Musings on Fat-calling

At least 9 out of 10 times, when told in the Philippine/Filipino setting that you are getting/being “fat” or “big” there is no clear communication of the commenter’s intention e.g. I am letting you know because I’m concerned about your health OR I am sharing my unsolicited observation because I don’t think you’re self aware OR I’ve been through what you’re going through and I’m now about to drop some knowledge on you OR look at my ability to maintain my figure and look at you OR the worst unspoken and most often assumed implication: I think your weight makes you look ugly.

I’ve always felt strongly about this so for those hearing it from me for the first time:

  1. Weight may or may not equate to good health.
  2. Weight is a f—ing outdated way to gauge beauty.
  3. Real weight struggles may have reasons that should be respected: not all reasons are excuses.
  4. Your experience or lack thereof doesn’t make you qualified to give unsolicited advice or make other people feel like s—t.
  5. Before you comment on someone’s weight, ask yourself: Am I really helping? Also: is this really any of my damn business?

Through the years I’ve gotten less and less comments about my weight. Not because I’ve been able to fit people’s standards but more because I don’t want to take sh*t anymore. If you are one of these people still giving away these amazing sh*t comments – please stop. I swear it’s the right thing to do.

Self-Image and Little Miss Philippines

When I was a child, I believed that I was beautiful – both inside and out. I wanted to compete in a popular pageant for young girls called “Little Miss Philippines” on a noon time variety show called “Eat Bulaga.” For some reason, I knew in my heart that I would crush it but I wondered why no one really advocated for me to join. That’s when it started… Between 5 and 7 years old, I began to question if I was seen by others as beautiful.

Fast forward to high school. Again, I found myself yearning to be nominated for a chance at the school beauty pageant. I waited for four years to be asked if I was interested but nothing happened. This was when it dawned on me – I just physically did not fit traditional standards of beauty.

It was also in high school that my self-image began its journey into distortion. For the first time in my life, I was told that I could be skinnier. So, at some point, I skipped lunch for a year to lose weight. Somehow, I started associating beauty with skinny (unfortunately, media and Philippine culture do too much to reinforce this). I was miserable and yes, I did stop believing I was beautiful.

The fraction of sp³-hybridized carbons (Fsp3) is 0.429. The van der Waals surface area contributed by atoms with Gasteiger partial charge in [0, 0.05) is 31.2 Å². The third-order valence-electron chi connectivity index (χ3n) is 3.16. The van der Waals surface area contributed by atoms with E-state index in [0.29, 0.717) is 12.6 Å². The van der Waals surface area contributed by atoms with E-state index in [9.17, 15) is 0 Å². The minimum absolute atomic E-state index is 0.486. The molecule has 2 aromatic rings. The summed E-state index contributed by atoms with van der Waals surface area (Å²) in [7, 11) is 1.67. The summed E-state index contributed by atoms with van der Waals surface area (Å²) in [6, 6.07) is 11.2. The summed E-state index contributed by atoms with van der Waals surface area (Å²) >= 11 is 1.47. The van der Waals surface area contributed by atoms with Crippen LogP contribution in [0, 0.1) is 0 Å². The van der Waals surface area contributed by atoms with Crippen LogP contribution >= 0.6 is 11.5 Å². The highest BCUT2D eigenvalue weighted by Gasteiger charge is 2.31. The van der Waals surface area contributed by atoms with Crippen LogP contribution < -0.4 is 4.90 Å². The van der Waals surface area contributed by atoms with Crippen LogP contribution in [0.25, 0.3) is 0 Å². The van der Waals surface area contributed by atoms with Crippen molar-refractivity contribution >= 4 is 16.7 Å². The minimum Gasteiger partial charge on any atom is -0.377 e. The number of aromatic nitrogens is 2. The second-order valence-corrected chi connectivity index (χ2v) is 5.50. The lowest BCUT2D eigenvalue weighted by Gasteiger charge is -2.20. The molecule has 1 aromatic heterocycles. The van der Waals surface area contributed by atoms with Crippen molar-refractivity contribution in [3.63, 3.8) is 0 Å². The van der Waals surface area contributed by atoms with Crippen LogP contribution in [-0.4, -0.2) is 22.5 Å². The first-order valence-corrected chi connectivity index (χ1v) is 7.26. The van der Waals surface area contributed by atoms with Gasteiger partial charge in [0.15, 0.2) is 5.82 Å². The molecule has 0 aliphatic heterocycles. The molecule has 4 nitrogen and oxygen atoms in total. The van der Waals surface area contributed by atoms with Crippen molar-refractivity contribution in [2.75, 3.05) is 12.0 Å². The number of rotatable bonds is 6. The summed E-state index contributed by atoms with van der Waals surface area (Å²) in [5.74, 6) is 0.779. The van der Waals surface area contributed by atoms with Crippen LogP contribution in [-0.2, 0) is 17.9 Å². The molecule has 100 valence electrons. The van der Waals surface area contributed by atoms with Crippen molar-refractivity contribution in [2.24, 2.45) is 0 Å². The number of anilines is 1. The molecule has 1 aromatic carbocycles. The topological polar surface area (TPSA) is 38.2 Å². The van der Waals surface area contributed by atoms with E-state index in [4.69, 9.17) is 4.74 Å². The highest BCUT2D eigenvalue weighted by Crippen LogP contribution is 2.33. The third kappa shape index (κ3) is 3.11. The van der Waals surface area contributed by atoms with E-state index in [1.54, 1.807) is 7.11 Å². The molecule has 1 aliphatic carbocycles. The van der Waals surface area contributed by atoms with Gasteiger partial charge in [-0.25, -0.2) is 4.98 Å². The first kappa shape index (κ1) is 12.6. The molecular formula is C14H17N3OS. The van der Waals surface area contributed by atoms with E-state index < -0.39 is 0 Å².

Then, through college and through my first jobs, people kept telling me: I was gaining weight, I was getting fat. Even if my boyfriend (now husband) and best friends kept telling me I looked great, guess who I listened to? Guess what I saw every time I saw my reflection or looked at a recent photo of myself? I saw myself as overweight and unattractive.

The funny thing is… whenever I look back at those older photos now, I get so confused – why were people calling me fat? Why was I so convinced that I was fat? More importantly, why did it matter so much? As an example of what I mean when I say distorted self-image, take a look at the pic collage below. From the 4th photo onward, I’ve looked at each photo in the past and thought I looked fat due to either some feedback from the time or my own corrupted view of myself and yet, when I see these pictures now, I think: my BMI may not have been perfect but how come when I looked at these in the past, all I saw was weight I had to lose?

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After giving birth, breastfeeding helped keep the weight off for a few months. Then, my milk supply ran out and soon, I became the heaviest I’ve ever been in my life. Except this time, losing weight is physically and logistically not as easy.

I’ve been avoiding posting pictures of myself. If I do post something, I carefully choose what makes the cut, fearful that I’ll be judged. I have deleted comments about my weight before.

I’m trying really hard to lose weight again. And this time, I want to do it not to avoid getting hurt by what others think or say. I want to do it for health reasons and without regard for how skinny society wants me to be. Whether or not I succeed, I want to feel beautiful again. Deep inside, I know she’s still there – the little girl who loved and believed in herself enough to think she can win “Little Miss Philippines.” I have to find her. Because no one else can advocate for me better… than me.